"We're the troublemakers," Mr. Davidson said gleefully.

The entire top floor is geek heaven. The walls are smattered with Alex Ross prints of Batman, the Joker and other superheroes, and there are displays with real-size displays of R2-D2 and C-3PO as well as Mike and Sulley from Pixar's "Monsters, Inc."

Guarding the lobby downstairs is a hulking replica of The Hulk. Robots, everywhere, including Robby from "Forbidden Planet." Stashed against a wall is a giant video game controller, left over from a student project.

A large model of Han Solo's Millennium Falcon hangs from the ceiling over a computer lab.

A room on one of the lower floors is crammed with stuff, from surfboards to equestrian saddles. They're used for on-the-fly projects in a class where teams improvise to create new worlds.

And, of course, to tell stories. It's all about the stories.

The ETC teaches creative problem-solving and design through teamwork. New students go through a first-semester boot camp. Eventually, the artistic students will take classes in computer science and the traditional techies will take the mandatory improv classes from the drama department.

"[Improv] is a wonderful paradigm for brainstorming, for creating something from nothing," he said.

ETC graduates go on to work for video game companies, animation studios and theme parks. At CMU, they collaborate on projects for a long list of clients including the Children's Museum of Pittsburgh and the Elizabeth Forward School District.

"Drew is at the forefront of some of the most creative movements [in education]" Elizabeth Forward superintendent Bart Rocco said. ETC established the SMALLab in the middle school, where kids use game scenarios to learn subjects such as fractions and grammar.

"Games give kids an opportunity to keep trying something until they get it right. If they're not successful, they don't throw the game away. They go back at it."

The key, Mr. Rocco said, is to transfer that enthusiasm to other, more traditional educational goals.

"Good game design is good learning design," Mr. Davidson said. "If you finish and win, it's taught you well."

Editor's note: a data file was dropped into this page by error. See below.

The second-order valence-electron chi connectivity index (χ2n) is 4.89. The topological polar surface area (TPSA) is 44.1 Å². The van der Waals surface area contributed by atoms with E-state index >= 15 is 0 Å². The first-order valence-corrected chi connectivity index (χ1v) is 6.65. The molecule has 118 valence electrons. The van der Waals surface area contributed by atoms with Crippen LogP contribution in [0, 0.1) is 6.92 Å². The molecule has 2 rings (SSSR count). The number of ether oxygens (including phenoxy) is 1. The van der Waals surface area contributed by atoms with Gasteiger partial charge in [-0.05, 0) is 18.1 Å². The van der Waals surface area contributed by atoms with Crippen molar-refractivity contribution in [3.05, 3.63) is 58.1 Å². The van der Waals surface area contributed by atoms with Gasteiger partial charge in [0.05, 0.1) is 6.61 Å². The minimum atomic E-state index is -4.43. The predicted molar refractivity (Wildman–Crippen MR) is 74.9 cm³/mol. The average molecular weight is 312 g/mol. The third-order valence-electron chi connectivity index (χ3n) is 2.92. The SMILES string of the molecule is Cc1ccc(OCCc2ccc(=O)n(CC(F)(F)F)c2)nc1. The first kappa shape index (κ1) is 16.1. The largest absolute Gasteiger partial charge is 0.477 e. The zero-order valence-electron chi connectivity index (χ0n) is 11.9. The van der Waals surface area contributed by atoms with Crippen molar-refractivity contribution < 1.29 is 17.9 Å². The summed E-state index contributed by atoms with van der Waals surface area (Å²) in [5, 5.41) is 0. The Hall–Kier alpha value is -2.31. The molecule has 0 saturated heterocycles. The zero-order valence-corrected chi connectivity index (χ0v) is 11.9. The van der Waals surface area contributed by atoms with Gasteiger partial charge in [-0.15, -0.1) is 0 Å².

Over on the North Side, ETC, the Children's Museum and the University of Pittsburgh's Center for Learning in Out-of-School Environments are partnering to present MAKESHOP. Visitors can use DIY and digital tools to create projects.

Another ETC project at the museum involves using computer programs to play with blocks, and one of the first things it did there was to "digitalize" the puppet collection.

Mr. Davidson likes to tell the story of the time he was invited to speak before a crowd of children's museum directors from across the country.

"It ended up being the most controversial talk because a lot of them were, 'No, we don't like games in the museum!' A lot of children's museums have a policy of no screens ... but they just needed time to digest it."

"I told him it was going to be a rough crowd, but he's such a nice person, even if you disagree with him, you really like him," Ms. Werner said.

Mr. Davidson is teaching two ETC courses this year: transmedia storytelling and "serious" board games, as in games for social impact or education.

Before he arrived at CMU in 2004 as an affiliated professor, Mr. Davidson worked at Indiana University of Pennsylvania and the Art Institute of Pittsburgh. He became director of the ETC Pittsburgh campus in 2006 -- there also are campuses in California and Japan -- and with the retirement of Mr. Marinelli last year, became acting overall head.

Among teaching, administrative duties and speaking engagements, there's a lot on his plate. It helps that at home in Brentwood with his wife, their three dogs and two cats, he's usually up at 4 a.m. "That's when he's most productive," Mrs. Davidson said.

This also explains why one of his two favorite things in the world is being able to go back to bed for a few hours on Saturdays. (His other favorite: having dinner at Smoke Barbecue Taqueria in Homestead.)

Sitting in his corner office on a dreary winter day, Mr. Davidson played with a stack of wooden magnet blocks ("They're horribly addictive when you're on a conference call") as the discussion came back around to books.

He mentioned "Catch-22" and "Moby-Dick" as favorites. The latter, he said, was total drudge work in high school but became "amazing" when reread years later.

So, what changed?

"Probably, me," he said. "It's interesting because, well, I'll tell you a story ..."

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Maria Sciullo: or 412-263-1478 or @MariaSciulloPG.